Park City ballerina heads to world finals
McCallister “Callie” Mick is ready for her next jeté.
The Park City-based ballerina placed second in the classical group category for her renditions of “Giselle” and the “Medora” variation of “Le Corsaire” during the fifth World Ballet Art Competition Grand Prix semifinals on Sept. 23 in San Diego.
This weekend, she is set to compete in the finals in Niagara Falls, Canada.
Mick plans on repeating “Giselle,” but has decided to replace “Le Corsaire” with a variation on “Don Quixote.”“We had talked about doing ‘Don Quixote’ a little while ago,” said Natalia Chapourskaya-Lobachkova, Mick’s teacher and a former prima ballerina with the Perm Academic Opera and Ballet Theater and principal with the Mikhailovski Theatre in Russia. “We’ll do ‘Giselle’ in the morning and then (‘Don Quixote’)in the evening.”
The challenge of dancing “Don Quixote” is its pacing, Mick said. Even though the piece runs a little less than a minute and a half, there is movement every second.“I really don’t have time to breathe in that variation,” the dancer said with a giggle. “I know Natalia is nervous, but I’m looking forward to it. It’s easier for me to get into it because I like being sassy.”
Chapourskaya-Lobachkova said the energetic flow of “Don Quixote” better fits Mick’s personality than the regality of “Medora.”
“Callie has beautiful feet, which is important for the more Spanish-influenced dancing,” she said.
Although the two have been rehearsing for the finals, they are still giddy from the semis.
“It was a lot to take in, and I am grateful for all the support I had from Natalia and my family,” Mick said. “It was easier for me to dance (in San Diego than Park City) because of the altitude.”
Mick liked watching the other dancers, and she enjoyed taking a master class with the other competitors that week.
“I made some friends and dance buddies,” she said.
Before her semifinal performance, Mick tried to keep calm backstage.
“I kind of zoned out and tried not to listen to other people’s music,” she said. “I just thought about the choreography and how to interact with the judges and the audience.”
Mick performed “Giselle” during the first half of the evening, and returned to the stage 40 minutes later to dance “Medora.”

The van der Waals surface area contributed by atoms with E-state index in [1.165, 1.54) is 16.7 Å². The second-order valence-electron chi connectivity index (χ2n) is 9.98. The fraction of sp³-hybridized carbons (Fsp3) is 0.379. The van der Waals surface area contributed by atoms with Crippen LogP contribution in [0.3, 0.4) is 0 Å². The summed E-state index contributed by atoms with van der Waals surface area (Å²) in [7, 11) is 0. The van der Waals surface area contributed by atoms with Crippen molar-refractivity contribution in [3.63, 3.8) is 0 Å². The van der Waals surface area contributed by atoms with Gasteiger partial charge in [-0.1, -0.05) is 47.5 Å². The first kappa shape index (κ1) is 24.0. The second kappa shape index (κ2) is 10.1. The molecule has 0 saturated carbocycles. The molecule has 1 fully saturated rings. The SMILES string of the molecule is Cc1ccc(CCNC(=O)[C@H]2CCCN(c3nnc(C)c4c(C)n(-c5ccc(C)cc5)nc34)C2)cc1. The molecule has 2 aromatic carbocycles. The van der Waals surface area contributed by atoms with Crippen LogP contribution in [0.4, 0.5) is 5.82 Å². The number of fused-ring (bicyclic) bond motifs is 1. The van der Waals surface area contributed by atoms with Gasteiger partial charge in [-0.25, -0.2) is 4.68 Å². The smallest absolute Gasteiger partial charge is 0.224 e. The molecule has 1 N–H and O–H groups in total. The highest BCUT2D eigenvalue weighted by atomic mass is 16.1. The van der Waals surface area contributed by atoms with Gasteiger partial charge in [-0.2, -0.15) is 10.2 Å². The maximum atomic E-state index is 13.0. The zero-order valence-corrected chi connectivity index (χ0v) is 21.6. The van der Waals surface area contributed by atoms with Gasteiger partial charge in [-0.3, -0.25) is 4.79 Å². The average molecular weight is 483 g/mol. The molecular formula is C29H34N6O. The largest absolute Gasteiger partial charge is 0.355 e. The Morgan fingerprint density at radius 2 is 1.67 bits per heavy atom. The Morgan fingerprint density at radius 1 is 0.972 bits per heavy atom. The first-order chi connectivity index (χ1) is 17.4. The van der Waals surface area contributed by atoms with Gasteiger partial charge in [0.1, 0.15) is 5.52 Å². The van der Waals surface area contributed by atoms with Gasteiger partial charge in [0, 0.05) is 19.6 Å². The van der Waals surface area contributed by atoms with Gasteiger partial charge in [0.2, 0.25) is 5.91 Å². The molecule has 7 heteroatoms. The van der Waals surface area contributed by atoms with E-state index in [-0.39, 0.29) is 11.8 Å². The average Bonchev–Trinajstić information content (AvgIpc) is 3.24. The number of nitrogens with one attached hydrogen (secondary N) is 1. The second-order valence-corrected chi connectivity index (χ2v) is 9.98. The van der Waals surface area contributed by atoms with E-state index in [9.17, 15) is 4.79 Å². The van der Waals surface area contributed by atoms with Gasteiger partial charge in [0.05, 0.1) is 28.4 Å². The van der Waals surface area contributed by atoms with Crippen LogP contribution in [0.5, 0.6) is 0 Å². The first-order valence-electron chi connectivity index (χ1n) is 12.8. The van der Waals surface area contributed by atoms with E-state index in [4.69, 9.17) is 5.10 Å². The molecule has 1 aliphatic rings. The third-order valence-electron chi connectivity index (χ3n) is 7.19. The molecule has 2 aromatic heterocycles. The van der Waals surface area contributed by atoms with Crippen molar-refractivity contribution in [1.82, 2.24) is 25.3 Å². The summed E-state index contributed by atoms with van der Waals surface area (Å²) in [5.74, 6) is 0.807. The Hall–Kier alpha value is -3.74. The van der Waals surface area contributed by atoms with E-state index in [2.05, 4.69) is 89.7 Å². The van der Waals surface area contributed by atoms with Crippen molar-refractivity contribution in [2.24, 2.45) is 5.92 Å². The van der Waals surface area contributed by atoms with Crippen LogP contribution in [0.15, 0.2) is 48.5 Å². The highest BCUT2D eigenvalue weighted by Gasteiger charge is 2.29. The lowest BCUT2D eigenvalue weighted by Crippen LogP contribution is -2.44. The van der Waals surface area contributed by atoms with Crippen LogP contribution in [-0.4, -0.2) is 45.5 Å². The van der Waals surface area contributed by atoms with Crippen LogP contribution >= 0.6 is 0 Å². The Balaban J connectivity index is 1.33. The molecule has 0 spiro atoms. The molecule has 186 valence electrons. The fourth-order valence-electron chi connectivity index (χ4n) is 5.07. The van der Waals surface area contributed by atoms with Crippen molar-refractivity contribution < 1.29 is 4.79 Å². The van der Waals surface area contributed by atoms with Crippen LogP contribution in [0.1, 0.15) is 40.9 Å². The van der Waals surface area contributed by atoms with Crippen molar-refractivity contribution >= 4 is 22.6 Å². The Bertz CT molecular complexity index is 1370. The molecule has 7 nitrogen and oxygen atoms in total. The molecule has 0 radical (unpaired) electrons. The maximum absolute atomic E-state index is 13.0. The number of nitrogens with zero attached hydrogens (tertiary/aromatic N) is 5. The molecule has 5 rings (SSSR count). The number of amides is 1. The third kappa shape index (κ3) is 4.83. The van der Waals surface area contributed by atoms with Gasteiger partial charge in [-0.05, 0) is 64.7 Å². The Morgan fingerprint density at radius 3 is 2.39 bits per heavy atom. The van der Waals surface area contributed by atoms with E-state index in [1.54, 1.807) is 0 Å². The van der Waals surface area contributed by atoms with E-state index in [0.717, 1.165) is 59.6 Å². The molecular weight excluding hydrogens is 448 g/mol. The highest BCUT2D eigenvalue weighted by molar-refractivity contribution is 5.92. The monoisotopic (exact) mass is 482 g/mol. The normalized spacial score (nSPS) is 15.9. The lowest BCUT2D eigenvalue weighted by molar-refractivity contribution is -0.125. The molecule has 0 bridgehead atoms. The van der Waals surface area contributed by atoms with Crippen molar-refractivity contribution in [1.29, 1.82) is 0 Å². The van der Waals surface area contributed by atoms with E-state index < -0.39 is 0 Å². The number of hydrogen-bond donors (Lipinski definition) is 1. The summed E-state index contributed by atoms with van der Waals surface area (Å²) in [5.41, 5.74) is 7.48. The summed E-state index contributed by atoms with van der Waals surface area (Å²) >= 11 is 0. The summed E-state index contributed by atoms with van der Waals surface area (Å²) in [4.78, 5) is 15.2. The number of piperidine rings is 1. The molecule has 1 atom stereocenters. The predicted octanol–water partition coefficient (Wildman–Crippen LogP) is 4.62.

“That was difficult because she cooled down after the first dance, and we had to get her warmed up again,” Chapourskaya-Lobachkova said. “But she did very well.”
Mick did jumping jacks and some backstage jogging to keep her body warm, which was important to do because she had gotten sick during her stay in San Diego.
“I had to use a breathing machine with Vicks (medication) backstage,” she said. “My stamina was also not there, and I got very winded when I was warming up.”
In addition to Mick’s second-place finish, Chapourskaya-Lobachkova also won the award for Best Teacher.
That surprised Chapourskaya-Lobachkova because usually the award is given to the teacher of the first place dancers, who was a student of her friend, Marat Daukaev, a former Mariinsky Ballet dancer, she said.
“I was in the audience sitting with Callie’s mother when the awards were announced,” Chapourskaya-Lobachkova said. “I was so surprised.”
After the awards, Daukaev, who hadn’t seen Chapourskaya-Lobachkova for more than 30 years, gave Mick some tips to help tighten up her “Giselle” routine for the finals.
“It means so much that I going to the finals,” she said. “It’s funny; when I started working with Natalia, I told her I didn’t want to do any competitions, but I’m so glad I did this.”
Chapourskaya-Lobachkova is looking forward to taking Mick to the finals.
“She has learned a lot of different styles, and I showed them all to her because I once danced them,” she said. “I wanted to prepare her for joining a company. The goal isn’t for her to be an entry-level dancer. She is better than that.”
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